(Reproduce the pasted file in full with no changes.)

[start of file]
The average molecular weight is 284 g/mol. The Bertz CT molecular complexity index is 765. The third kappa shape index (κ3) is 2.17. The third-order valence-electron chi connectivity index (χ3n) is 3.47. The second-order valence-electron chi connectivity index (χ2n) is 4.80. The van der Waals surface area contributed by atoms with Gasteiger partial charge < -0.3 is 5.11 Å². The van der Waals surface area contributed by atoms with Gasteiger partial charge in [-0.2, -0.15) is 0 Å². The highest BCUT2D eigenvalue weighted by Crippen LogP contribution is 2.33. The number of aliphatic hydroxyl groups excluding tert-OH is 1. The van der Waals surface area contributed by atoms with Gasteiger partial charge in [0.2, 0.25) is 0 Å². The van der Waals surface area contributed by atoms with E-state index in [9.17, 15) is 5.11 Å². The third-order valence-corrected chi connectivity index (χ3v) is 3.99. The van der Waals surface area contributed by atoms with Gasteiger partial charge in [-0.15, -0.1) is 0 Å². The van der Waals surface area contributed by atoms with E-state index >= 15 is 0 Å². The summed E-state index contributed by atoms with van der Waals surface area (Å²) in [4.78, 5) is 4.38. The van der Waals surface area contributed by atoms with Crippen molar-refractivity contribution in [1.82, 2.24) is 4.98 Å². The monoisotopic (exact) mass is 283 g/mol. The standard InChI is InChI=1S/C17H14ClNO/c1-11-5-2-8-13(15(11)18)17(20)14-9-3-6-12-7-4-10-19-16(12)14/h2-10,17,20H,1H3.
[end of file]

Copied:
The average molecular weight is 284 g/mol. The Bertz CT molecular complexity index is 765. The third kappa shape index (κ3) is 2.17. The third-order valence-electron chi connectivity index (χ3n) is 3.47. The second-order valence-electron chi connectivity index (χ2n) is 4.80. The van der Waals surface area contributed by atoms with Gasteiger partial charge < -0.3 is 5.11 Å². The van der Waals surface area contributed by atoms with Gasteiger partial charge in [-0.2, -0.15) is 0 Å². The highest BCUT2D eigenvalue weighted by Crippen LogP contribution is 2.33. The number of aliphatic hydroxyl groups excluding tert-OH is 1. The van der Waals surface area contributed by atoms with Gasteiger partial charge in [0.2, 0.25) is 0 Å². The van der Waals surface area contributed by atoms with E-state index in [9.17, 15) is 5.11 Å². The third-order valence-corrected chi connectivity index (χ3v) is 3.99. The van der Waals surface area contributed by atoms with Gasteiger partial charge in [-0.15, -0.1) is 0 Å². The van der Waals surface area contributed by atoms with E-state index >= 15 is 0 Å². The summed E-state index contributed by atoms with van der Waals surface area (Å²) in [4.78, 5) is 4.38. The van der Waals surface area contributed by atoms with Crippen molar-refractivity contribution in [1.82, 2.24) is 4.98 Å². The monoisotopic (exact) mass is 283 g/mol. The standard InChI is InChI=1S/C17H14ClNO/c1-11-5-2-8-13(15(11)18)17(20)14-9-3-6-12-7-4-10-19-16(12)14/h2-10,17,20H,1H3.